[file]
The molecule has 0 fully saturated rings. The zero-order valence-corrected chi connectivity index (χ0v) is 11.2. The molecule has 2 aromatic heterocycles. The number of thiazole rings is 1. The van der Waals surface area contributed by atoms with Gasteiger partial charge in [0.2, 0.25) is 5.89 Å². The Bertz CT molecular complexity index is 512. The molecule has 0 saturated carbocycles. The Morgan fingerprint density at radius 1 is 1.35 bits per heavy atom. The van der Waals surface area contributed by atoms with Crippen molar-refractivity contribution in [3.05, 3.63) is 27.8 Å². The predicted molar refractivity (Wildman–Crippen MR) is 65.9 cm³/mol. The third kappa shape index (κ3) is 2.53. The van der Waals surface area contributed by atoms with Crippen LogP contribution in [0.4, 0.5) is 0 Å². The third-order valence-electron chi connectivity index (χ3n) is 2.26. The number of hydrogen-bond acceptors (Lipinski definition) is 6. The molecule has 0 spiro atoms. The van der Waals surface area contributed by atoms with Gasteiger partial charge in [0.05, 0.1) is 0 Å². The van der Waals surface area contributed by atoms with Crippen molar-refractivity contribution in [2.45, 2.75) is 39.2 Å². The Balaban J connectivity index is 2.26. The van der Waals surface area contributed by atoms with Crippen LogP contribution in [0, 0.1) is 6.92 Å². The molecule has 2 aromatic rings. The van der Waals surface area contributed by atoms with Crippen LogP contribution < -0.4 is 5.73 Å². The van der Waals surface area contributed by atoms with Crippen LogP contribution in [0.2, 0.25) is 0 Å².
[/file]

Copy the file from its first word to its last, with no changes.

The molecule has 0 fully saturated rings. The zero-order valence-corrected chi connectivity index (χ0v) is 11.2. The molecule has 2 aromatic heterocycles. The number of thiazole rings is 1. The van der Waals surface area contributed by atoms with Gasteiger partial charge in [0.2, 0.25) is 5.89 Å². The Bertz CT molecular complexity index is 512. The molecule has 0 saturated carbocycles. The Morgan fingerprint density at radius 1 is 1.35 bits per heavy atom. The van der Waals surface area contributed by atoms with Crippen molar-refractivity contribution in [3.05, 3.63) is 27.8 Å². The predicted molar refractivity (Wildman–Crippen MR) is 65.9 cm³/mol. The third kappa shape index (κ3) is 2.53. The van der Waals surface area contributed by atoms with Crippen LogP contribution in [0.4, 0.5) is 0 Å². The third-order valence-electron chi connectivity index (χ3n) is 2.26. The number of hydrogen-bond acceptors (Lipinski definition) is 6. The molecule has 0 spiro atoms. The van der Waals surface area contributed by atoms with Gasteiger partial charge in [0.05, 0.1) is 0 Å². The van der Waals surface area contributed by atoms with Crippen molar-refractivity contribution in [2.45, 2.75) is 39.2 Å². The Balaban J connectivity index is 2.26. The van der Waals surface area contributed by atoms with Crippen LogP contribution in [0, 0.1) is 6.92 Å². The molecule has 2 aromatic rings. The van der Waals surface area contributed by atoms with Crippen LogP contribution < -0.4 is 5.73 Å². The van der Waals surface area contributed by atoms with Crippen LogP contribution in [0.2, 0.25) is 0 Å².